Forecast: Full Economic Recovery Depends on Infrastructure Spending
A forecast for the Alaska economy in 2022 anticipates approximately the same level of growth in total employment as in 2021. That would leave the number of jobs nearly 14,000 shy of where they were before the COVID-19 pandemic blasted a hole in the labor market, yet federal infrastructure spending could entirely make up the difference.
Expect Another 7,000 Jobs
Economist Mouhcine Guettabi, formerly of the UAA Institute of Social and Economic Research, shared his analysis of the factors driving—and holding back—Alaska’s recovery. And it is a recovery, as far as Guettabi is concerned.
“There are a lot of signs that the recovery has started. I know it’s slow. I know it’s not as fast as most people hoped, but there is recovery,” he says. “There are job gains in just about every sector, with the exception of oil and gas.”
Now an associate professor of economics at the University of North Carolina Wilmington, Guettabi anticipates between 2 percent and 2.5 percent growth through 2022, measured by job totals. (The benchmark for national economic growth, gross domestic product, is not as easily tracked at the state level.) That would put about 7,000 more workers onto payrolls, equal to the number added in 2021 compared to 2020.
Since Alaska lost about 27,000 jobs in 2020 compared to 2019, the economy today is about 20,000 short of that level. At this rate of growth, full recovery would take until the end of 2024. However, the Infrastructure Investment and Jobs Act (IIJA) can fuel a full recovery by the end of this year.
Guettabi’s first post-pandemic recovery forecast does not include IIJA spending in its baseline. He cannot discount its potential effects, though.
“There’s a promise of almost $5 billion (with a B) that’s going to enter the Alaska economy over the next five years,” he says. “If one-fifth of that amount were to enter the Alaska economy this year, that could obviously be the massive catalyst and potentially help with this recovery quite a bit. I use some back-of-the-envelope math and I find that… there may be as many as 14,000 jobs added, in addition to the 7,000 that I forecast without the infrastructure spending.”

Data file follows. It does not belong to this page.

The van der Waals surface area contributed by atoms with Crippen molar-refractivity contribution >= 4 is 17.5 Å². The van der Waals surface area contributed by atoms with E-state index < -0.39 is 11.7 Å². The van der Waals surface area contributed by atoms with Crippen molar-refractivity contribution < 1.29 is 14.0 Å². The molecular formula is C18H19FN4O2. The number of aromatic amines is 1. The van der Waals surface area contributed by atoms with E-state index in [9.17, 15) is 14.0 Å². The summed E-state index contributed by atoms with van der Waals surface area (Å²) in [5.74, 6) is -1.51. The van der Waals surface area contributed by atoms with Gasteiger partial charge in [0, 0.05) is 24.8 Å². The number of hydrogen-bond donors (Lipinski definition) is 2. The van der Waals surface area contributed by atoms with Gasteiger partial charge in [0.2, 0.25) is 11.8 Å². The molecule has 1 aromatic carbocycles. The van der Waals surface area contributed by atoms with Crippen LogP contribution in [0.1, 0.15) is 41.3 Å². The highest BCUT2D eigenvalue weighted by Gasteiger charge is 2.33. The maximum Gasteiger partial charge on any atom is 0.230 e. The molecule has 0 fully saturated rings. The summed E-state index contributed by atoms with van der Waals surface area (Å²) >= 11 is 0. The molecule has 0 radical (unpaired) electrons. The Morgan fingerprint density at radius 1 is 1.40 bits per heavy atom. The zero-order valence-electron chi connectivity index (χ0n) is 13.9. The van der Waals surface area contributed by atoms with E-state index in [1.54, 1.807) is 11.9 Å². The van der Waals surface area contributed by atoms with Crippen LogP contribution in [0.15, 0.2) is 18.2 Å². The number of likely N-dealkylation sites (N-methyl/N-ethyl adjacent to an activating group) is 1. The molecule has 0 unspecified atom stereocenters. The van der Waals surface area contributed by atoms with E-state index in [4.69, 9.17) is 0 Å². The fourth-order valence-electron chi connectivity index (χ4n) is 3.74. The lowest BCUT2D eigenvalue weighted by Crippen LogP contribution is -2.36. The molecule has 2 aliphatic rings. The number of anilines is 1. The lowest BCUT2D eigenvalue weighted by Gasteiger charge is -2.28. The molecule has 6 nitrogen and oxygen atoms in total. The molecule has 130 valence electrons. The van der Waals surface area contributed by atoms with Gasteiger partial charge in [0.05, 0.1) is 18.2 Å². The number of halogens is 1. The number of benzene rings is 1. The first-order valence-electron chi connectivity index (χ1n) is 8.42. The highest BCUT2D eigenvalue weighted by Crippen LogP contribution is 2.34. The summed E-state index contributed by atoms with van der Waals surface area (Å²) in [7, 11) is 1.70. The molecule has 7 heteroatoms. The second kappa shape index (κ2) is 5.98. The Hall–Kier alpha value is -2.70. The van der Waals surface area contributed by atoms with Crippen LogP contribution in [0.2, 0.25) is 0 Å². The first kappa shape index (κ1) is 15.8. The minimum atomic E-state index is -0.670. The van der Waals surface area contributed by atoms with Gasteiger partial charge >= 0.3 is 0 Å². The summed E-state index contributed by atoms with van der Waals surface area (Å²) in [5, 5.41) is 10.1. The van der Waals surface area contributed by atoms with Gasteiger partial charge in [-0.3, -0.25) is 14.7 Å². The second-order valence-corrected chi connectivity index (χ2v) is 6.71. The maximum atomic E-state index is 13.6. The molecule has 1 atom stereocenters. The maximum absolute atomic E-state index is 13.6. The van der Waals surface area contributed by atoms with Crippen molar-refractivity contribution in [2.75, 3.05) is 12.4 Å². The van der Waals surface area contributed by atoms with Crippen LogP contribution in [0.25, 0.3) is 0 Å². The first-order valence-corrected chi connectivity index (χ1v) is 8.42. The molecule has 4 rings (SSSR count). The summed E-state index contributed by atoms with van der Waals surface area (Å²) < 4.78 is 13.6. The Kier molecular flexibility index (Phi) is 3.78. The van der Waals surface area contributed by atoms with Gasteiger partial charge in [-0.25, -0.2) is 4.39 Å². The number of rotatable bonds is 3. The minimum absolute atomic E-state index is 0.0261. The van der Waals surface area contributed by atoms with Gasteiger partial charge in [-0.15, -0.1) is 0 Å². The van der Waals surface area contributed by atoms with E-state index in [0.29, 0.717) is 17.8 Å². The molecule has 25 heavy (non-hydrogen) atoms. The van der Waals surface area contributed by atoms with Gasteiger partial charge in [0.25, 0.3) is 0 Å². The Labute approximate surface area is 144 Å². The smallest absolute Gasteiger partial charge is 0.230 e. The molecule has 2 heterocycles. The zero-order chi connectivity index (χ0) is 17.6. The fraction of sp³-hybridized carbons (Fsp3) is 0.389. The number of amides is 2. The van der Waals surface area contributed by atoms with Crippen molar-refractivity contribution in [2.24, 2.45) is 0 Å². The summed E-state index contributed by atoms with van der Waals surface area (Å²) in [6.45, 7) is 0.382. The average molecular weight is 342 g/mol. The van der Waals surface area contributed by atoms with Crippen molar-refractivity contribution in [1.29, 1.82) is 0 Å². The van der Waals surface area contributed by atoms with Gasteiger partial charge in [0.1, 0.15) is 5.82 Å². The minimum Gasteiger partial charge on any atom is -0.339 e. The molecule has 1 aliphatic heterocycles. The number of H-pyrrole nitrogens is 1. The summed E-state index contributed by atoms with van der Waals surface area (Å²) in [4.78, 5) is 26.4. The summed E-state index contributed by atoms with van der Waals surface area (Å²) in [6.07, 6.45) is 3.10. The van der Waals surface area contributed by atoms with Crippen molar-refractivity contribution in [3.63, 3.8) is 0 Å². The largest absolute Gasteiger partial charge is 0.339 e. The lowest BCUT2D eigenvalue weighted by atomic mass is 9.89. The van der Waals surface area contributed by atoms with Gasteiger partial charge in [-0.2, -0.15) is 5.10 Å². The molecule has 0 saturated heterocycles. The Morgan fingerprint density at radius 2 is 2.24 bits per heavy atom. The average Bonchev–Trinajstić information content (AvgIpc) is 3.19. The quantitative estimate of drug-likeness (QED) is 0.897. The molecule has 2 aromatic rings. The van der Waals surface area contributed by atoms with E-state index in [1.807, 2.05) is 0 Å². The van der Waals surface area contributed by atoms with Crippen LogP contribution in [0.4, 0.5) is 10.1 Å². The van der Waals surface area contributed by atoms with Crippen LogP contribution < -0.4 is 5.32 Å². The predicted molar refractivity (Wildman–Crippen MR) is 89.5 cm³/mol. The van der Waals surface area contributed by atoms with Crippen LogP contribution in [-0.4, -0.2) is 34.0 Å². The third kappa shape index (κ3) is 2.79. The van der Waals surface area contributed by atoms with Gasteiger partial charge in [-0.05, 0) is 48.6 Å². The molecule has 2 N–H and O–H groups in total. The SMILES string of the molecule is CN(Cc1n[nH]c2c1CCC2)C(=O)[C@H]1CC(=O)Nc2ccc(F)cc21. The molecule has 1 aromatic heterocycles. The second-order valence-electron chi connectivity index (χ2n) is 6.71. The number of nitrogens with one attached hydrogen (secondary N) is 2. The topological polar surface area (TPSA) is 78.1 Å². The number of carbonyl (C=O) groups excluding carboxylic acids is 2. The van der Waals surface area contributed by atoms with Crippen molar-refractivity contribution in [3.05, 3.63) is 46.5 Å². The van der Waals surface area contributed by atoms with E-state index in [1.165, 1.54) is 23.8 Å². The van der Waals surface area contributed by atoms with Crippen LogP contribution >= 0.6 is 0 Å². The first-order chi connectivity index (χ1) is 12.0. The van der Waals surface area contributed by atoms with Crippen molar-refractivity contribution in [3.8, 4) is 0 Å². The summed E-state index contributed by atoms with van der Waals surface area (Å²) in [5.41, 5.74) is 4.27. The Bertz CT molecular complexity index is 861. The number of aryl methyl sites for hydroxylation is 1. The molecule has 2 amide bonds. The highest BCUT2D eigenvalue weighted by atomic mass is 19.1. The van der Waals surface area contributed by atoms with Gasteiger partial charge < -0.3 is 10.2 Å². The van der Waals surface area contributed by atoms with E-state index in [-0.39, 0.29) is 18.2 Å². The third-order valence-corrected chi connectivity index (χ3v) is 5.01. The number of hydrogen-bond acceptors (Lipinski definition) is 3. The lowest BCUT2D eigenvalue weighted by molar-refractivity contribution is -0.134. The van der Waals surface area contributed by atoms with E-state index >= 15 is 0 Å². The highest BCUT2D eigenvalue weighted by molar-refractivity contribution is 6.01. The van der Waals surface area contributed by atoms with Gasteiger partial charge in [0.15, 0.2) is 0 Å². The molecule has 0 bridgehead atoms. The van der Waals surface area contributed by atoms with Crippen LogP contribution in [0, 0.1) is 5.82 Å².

The big “if,” Guettabi cautions, is whether enough Alaska projects are ready for IIJA funding in 2022 and whether construction firms can mobilize to take advantage of that cash. Plenty of projects are lined up for infrastructure money, including $250 million for design and first phase of construction for giving Nome a deep-draft port; $185.2 million for the Lowell Creek flood diversion project in Seward; $88.6 million to continue the Moose Creek Dam near North Pole, part of a “mega project” to control flooding on the Chena River; and $28 million for erosion control along the bluffs in Kenai. That spending is approved and will come to Alaska eventually. The question is how quickly.
“The biggest catalyst going forward is the infrastructure spending,” Guettabi says. “Now, that’s good because there is, again, a lot of money that is going to enter the Alaska economy over the next five years. However, that also tells me that there aren’t a ton of what I refer to as ‘organic catalysts.’” That is, ordinary economic activity is not propping up Alaska without relying on federal dollars.
Guettabi notes that, absent pandemic-related federal rescue funds, the state’s economy would be in a worse situation. The 2019 levels against which the recovery is measured were already depressed by the longest state recession on record, from 2015 to 2018, brought on by the collapse of oil prices from their $100-per-barrel peak.
A Billion Dollars for 14,000 Jobs
The federal Infrastructure Investment and Jobs Act is poised to pump billions of dollars into the Alaska economy. If the first infusion arrives as quickly as possible, the extra jobs exceed 14,000.
The economic sector poised to benefit most from IIJA spending is, of course, construction. However, Guettabi notes that construction barely changed from year to year during the pandemic and is already back to 2019 strength.